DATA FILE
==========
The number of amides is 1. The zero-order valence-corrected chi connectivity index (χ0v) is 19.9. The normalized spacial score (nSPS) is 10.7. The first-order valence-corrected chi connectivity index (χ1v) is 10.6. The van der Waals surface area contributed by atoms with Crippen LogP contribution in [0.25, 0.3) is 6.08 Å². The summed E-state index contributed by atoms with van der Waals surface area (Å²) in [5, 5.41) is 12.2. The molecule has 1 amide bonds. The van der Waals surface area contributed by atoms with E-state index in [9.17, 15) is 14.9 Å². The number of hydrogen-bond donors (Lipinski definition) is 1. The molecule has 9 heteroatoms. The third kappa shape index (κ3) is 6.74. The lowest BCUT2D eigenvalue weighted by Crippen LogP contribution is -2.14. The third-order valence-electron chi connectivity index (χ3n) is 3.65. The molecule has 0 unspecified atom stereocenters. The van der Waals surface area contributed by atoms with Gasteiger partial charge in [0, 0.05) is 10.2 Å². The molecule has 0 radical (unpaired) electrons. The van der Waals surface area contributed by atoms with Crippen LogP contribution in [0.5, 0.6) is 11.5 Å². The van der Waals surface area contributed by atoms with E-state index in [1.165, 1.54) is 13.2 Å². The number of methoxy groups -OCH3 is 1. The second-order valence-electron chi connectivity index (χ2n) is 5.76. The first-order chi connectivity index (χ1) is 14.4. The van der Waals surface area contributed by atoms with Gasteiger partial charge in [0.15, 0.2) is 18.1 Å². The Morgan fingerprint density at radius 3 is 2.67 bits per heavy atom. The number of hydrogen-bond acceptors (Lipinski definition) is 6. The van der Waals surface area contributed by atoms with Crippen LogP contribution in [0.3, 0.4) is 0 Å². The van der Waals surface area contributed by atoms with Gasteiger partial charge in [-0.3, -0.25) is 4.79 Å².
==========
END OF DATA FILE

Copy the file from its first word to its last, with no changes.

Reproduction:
The number of amides is 1. The zero-order valence-corrected chi connectivity index (χ0v) is 19.9. The normalized spacial score (nSPS) is 10.7. The first-order valence-corrected chi connectivity index (χ1v) is 10.6. The van der Waals surface area contributed by atoms with Crippen LogP contribution in [0.25, 0.3) is 6.08 Å². The summed E-state index contributed by atoms with van der Waals surface area (Å²) in [5, 5.41) is 12.2. The molecule has 1 amide bonds. The van der Waals surface area contributed by atoms with E-state index in [9.17, 15) is 14.9 Å². The number of hydrogen-bond donors (Lipinski definition) is 1. The molecule has 9 heteroatoms. The third kappa shape index (κ3) is 6.74. The lowest BCUT2D eigenvalue weighted by Crippen LogP contribution is -2.14. The third-order valence-electron chi connectivity index (χ3n) is 3.65. The molecule has 0 unspecified atom stereocenters. The van der Waals surface area contributed by atoms with Gasteiger partial charge in [0, 0.05) is 10.2 Å². The molecule has 0 radical (unpaired) electrons. The van der Waals surface area contributed by atoms with Crippen LogP contribution in [0.5, 0.6) is 11.5 Å². The van der Waals surface area contributed by atoms with E-state index in [1.165, 1.54) is 13.2 Å². The number of methoxy groups -OCH3 is 1. The second-order valence-electron chi connectivity index (χ2n) is 5.76. The first-order chi connectivity index (χ1) is 14.4. The van der Waals surface area contributed by atoms with Gasteiger partial charge in [0.15, 0.2) is 18.1 Å². The Morgan fingerprint density at radius 3 is 2.67 bits per heavy atom. The number of hydrogen-bond acceptors (Lipinski definition) is 6. The van der Waals surface area contributed by atoms with Crippen LogP contribution in [0.3, 0.4) is 0 Å². The van der Waals surface area contributed by atoms with Gasteiger partial charge in [-0.3, -0.25) is 4.79 Å².